Leader’s responsibility is to step forward and push corrective actions 2-55 Leading Social Responsibility The strength of management commitment determines whether a company will implement and execute a full-fledged strategy of social responsibility that: That protects the environment Actively participates in community affairs Supports charitable causes Supports workforce diversity and the overall well-being of employees 2-56 Displaying Ethical Integrity The CEO and other senior executives must set an excellent example in their own ethical behavior.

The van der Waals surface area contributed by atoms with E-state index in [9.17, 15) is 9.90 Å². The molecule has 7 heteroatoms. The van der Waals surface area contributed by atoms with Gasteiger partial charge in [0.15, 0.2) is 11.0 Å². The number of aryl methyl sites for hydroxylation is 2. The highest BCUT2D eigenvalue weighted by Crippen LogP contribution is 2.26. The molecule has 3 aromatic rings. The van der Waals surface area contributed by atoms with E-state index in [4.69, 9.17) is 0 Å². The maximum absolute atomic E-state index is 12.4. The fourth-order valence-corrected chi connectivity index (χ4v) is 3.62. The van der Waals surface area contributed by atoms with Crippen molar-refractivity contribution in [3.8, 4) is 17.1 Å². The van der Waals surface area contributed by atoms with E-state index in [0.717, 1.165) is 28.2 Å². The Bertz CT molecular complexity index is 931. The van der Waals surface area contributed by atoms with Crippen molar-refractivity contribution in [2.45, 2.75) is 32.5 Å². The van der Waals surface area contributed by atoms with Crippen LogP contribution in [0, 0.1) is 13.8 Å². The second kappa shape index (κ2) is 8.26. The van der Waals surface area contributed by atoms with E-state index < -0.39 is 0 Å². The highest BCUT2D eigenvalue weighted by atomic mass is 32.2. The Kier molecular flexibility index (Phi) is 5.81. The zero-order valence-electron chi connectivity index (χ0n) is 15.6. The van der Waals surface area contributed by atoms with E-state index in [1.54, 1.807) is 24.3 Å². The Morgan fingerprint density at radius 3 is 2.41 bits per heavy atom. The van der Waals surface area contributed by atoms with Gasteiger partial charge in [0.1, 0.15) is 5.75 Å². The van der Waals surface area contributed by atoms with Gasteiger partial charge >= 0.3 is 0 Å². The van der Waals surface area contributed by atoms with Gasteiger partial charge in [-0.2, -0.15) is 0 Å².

Top management must declare unequivocal support of the company’s ethical code. Top management must be prepared to act swiftly and decisively in punishing ethical misconduct. 2-57 Leading the Development of Better Competitive Capabilities Lead efforts to strengthen existing competitive capabilities Anticipate changes in customer-market requirements Proactively build new competencies and capabilities that hold promise for building an enduring competitive edge 2-58